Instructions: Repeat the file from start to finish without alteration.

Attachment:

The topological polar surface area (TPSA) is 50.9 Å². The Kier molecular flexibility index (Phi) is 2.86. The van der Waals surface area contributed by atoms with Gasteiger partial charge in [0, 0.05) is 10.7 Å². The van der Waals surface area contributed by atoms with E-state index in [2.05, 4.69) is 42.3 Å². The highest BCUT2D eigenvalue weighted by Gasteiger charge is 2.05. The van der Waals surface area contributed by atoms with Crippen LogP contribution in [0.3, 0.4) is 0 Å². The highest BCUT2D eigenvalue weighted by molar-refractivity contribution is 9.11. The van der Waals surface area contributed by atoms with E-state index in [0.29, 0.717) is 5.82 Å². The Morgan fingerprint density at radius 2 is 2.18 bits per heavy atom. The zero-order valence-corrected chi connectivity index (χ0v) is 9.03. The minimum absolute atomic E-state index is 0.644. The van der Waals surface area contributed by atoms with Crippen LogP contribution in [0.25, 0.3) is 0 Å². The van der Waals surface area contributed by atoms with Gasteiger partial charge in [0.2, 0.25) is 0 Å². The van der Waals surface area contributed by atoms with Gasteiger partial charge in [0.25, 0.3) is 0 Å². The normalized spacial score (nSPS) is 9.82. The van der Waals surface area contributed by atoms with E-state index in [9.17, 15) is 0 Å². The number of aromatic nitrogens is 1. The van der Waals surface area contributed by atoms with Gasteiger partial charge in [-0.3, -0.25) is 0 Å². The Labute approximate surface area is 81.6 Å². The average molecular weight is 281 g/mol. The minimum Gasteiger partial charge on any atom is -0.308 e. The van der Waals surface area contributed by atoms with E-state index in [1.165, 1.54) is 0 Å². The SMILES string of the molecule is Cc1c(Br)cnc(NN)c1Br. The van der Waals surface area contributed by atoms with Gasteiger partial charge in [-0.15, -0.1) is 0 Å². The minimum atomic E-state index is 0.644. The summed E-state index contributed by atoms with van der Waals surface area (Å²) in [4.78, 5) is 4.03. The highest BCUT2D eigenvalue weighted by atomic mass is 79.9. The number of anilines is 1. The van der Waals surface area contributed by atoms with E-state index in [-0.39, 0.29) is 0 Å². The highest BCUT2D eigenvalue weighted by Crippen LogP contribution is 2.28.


The topological polar surface area (TPSA) is 50.9 Å². The Kier molecular flexibility index (Phi) is 2.86. The van der Waals surface area contributed by atoms with Gasteiger partial charge in [0, 0.05) is 10.7 Å². The van der Waals surface area contributed by atoms with E-state index in [2.05, 4.69) is 42.3 Å². The highest BCUT2D eigenvalue weighted by Gasteiger charge is 2.05. The van der Waals surface area contributed by atoms with Crippen LogP contribution in [0.3, 0.4) is 0 Å². The highest BCUT2D eigenvalue weighted by molar-refractivity contribution is 9.11. The van der Waals surface area contributed by atoms with E-state index in [0.29, 0.717) is 5.82 Å². The Morgan fingerprint density at radius 2 is 2.18 bits per heavy atom. The zero-order valence-corrected chi connectivity index (χ0v) is 9.03. The minimum absolute atomic E-state index is 0.644. The van der Waals surface area contributed by atoms with Crippen LogP contribution in [0.25, 0.3) is 0 Å². The van der Waals surface area contributed by atoms with Gasteiger partial charge in [0.2, 0.25) is 0 Å². The van der Waals surface area contributed by atoms with Gasteiger partial charge in [0.25, 0.3) is 0 Å². The normalized spacial score (nSPS) is 9.82. The van der Waals surface area contributed by atoms with E-state index in [9.17, 15) is 0 Å². The number of aromatic nitrogens is 1. The van der Waals surface area contributed by atoms with Gasteiger partial charge in [-0.3, -0.25) is 0 Å². The Labute approximate surface area is 81.6 Å². The average molecular weight is 281 g/mol. The minimum Gasteiger partial charge on any atom is -0.308 e. The van der Waals surface area contributed by atoms with E-state index in [1.165, 1.54) is 0 Å². The SMILES string of the molecule is Cc1c(Br)cnc(NN)c1Br. The van der Waals surface area contributed by atoms with Gasteiger partial charge in [-0.15, -0.1) is 0 Å². The minimum atomic E-state index is 0.644. The summed E-state index contributed by atoms with van der Waals surface area (Å²) in [4.78, 5) is 4.03. The highest BCUT2D eigenvalue weighted by atomic mass is 79.9. The number of anilines is 1. The van der Waals surface area contributed by atoms with E-state index in [-0.39, 0.29) is 0 Å². The highest BCUT2D eigenvalue weighted by Crippen LogP contribution is 2.28.